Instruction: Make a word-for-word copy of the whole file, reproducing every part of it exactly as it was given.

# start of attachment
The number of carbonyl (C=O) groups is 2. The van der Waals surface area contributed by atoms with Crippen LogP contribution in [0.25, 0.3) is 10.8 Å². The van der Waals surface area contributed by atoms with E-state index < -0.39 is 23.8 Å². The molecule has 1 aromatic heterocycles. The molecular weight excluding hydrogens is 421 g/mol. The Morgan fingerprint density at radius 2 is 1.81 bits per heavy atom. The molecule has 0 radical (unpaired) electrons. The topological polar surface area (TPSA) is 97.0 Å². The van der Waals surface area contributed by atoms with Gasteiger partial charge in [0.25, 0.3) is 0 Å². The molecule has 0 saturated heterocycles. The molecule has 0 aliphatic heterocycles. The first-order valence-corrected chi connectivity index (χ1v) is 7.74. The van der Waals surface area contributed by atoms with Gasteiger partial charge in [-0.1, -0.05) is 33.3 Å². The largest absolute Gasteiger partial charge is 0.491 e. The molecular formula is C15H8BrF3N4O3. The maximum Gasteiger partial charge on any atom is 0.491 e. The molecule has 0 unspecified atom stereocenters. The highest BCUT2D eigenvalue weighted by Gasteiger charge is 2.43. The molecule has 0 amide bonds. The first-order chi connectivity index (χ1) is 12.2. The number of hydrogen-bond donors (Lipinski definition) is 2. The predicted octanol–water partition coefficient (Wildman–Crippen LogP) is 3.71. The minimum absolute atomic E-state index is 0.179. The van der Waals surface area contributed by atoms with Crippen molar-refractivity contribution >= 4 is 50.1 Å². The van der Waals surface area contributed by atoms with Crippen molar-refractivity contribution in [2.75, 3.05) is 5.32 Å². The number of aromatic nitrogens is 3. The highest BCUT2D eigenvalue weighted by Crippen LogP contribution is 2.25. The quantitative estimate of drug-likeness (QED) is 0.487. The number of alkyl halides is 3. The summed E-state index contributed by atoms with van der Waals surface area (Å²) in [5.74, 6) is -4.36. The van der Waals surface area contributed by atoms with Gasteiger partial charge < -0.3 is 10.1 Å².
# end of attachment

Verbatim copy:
The number of carbonyl (C=O) groups is 2. The van der Waals surface area contributed by atoms with Crippen LogP contribution in [0.25, 0.3) is 10.8 Å². The van der Waals surface area contributed by atoms with E-state index < -0.39 is 23.8 Å². The molecule has 1 aromatic heterocycles. The molecular weight excluding hydrogens is 421 g/mol. The Morgan fingerprint density at radius 2 is 1.81 bits per heavy atom. The molecule has 0 radical (unpaired) electrons. The topological polar surface area (TPSA) is 97.0 Å². The van der Waals surface area contributed by atoms with Gasteiger partial charge in [0.25, 0.3) is 0 Å². The molecule has 0 saturated heterocycles. The molecule has 0 aliphatic heterocycles. The first-order valence-corrected chi connectivity index (χ1v) is 7.74. The van der Waals surface area contributed by atoms with Gasteiger partial charge in [-0.1, -0.05) is 33.3 Å². The largest absolute Gasteiger partial charge is 0.491 e. The molecular formula is C15H8BrF3N4O3. The maximum Gasteiger partial charge on any atom is 0.491 e. The molecule has 0 unspecified atom stereocenters. The highest BCUT2D eigenvalue weighted by Gasteiger charge is 2.43. The molecule has 0 amide bonds. The first-order chi connectivity index (χ1) is 12.2. The number of hydrogen-bond donors (Lipinski definition) is 2. The predicted octanol–water partition coefficient (Wildman–Crippen LogP) is 3.71. The minimum absolute atomic E-state index is 0.179. The van der Waals surface area contributed by atoms with Crippen molar-refractivity contribution >= 4 is 50.1 Å². The van der Waals surface area contributed by atoms with Crippen molar-refractivity contribution in [2.75, 3.05) is 5.32 Å². The number of aromatic nitrogens is 3. The highest BCUT2D eigenvalue weighted by Crippen LogP contribution is 2.25. The quantitative estimate of drug-likeness (QED) is 0.487. The number of alkyl halides is 3. The summed E-state index contributed by atoms with van der Waals surface area (Å²) in [5.74, 6) is -4.36. The van der Waals surface area contributed by atoms with Gasteiger partial charge < -0.3 is 10.1 Å².